TRACK STATS.

Will May’s top performers make the podium in August?

3 Jun 2016

There have been some stunning performances so far this year—and we’re only just breaking into June. Ruth Jebet became only the second woman to break nine minutes in what was arguably the greatest steeplechase race ever, while Tori Bowie’s 10.80 in Doha is the fastest time ever run by a woman in the first week of May. Omar McLeod treated us to his imperious form clocking both sub-13 seconds in the hurdles and sub-10 in the 100m. And then there was Kendra Harrison’s poetry-in-motion 12.24 in the 100m hurdles—the second fastest in history.

But Rio is some months away. Is there anything we can read into May’s performances or are we just getting ahead of ourselves?

To find out, we have compared medalists in the last four Olympics (2000, 2004, 2008, 2012) to the athletes ranked in the top three on May 31st in the corresponding year.

Here’s the headline: 22.59% of those athletes top in May ended up on the podium and in the following Olympics. Sure, that’s not too high but there’s more. If you break this down by type, there are some more significant trends. For the sprints (100m, 200m and 400m) this leaps up to 30.99%, while in the middle distances (800m, 1500m), it drops to 10.42%. Having barriers in your race helps too, with the steeple and hurdles both on around 27%. As we explored in a previous article, steeplechase championship winners tend to have a healthy ranking entering the competition. Those barriers could be the great equalisers ironing out tactical races. Equally, the dataset is smaller with the women’s steeplechase only introduced in 2008.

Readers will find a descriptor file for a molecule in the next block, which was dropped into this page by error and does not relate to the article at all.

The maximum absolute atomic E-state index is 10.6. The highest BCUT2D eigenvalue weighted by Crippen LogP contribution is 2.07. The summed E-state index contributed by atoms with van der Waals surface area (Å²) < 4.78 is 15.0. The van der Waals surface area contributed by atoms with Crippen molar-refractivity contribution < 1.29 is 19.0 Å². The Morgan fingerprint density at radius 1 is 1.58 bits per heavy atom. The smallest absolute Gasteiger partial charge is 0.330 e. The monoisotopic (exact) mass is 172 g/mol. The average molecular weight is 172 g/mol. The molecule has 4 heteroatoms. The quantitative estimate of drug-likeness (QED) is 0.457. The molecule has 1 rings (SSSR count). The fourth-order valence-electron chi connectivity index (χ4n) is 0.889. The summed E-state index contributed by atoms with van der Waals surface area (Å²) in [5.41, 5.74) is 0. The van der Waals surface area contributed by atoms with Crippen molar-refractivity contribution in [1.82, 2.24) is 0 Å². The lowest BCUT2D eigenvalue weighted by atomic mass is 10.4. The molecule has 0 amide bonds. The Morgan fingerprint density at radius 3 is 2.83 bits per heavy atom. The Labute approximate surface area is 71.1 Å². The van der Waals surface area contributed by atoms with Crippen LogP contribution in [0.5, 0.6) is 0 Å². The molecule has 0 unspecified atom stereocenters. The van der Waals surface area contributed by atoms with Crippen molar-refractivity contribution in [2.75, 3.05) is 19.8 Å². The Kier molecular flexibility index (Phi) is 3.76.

Number of Top threes in May that went on to medal at the Olympics, by discipline

*Excludes Marion Jones in 2000. **Women’s steeple only introduced in 2008

Break this down by gender and the advantage goes to May’s men: 30% in the top three will go on to medal at the Olympics. For women it drops to 15.13%. So take note of the male sprinters. In fact, it’s 100m men that have the heathiest chance of making the Olympic podium (58.33%). This statistic is helped by 2012, where the top three in May were: 1.Bolt, 2.Blake, 3.Gatlin. And the medals went to… 1.Bolt, 2.Blake, 3.Gatlin. This is the only time this happened in our sample. For the women, the best chance is in the sprint hurdles (where they also match the men) with 33.33%

And finally, a special mention for those athletes who were top in May and went on to get gold. Here’s the roll call:

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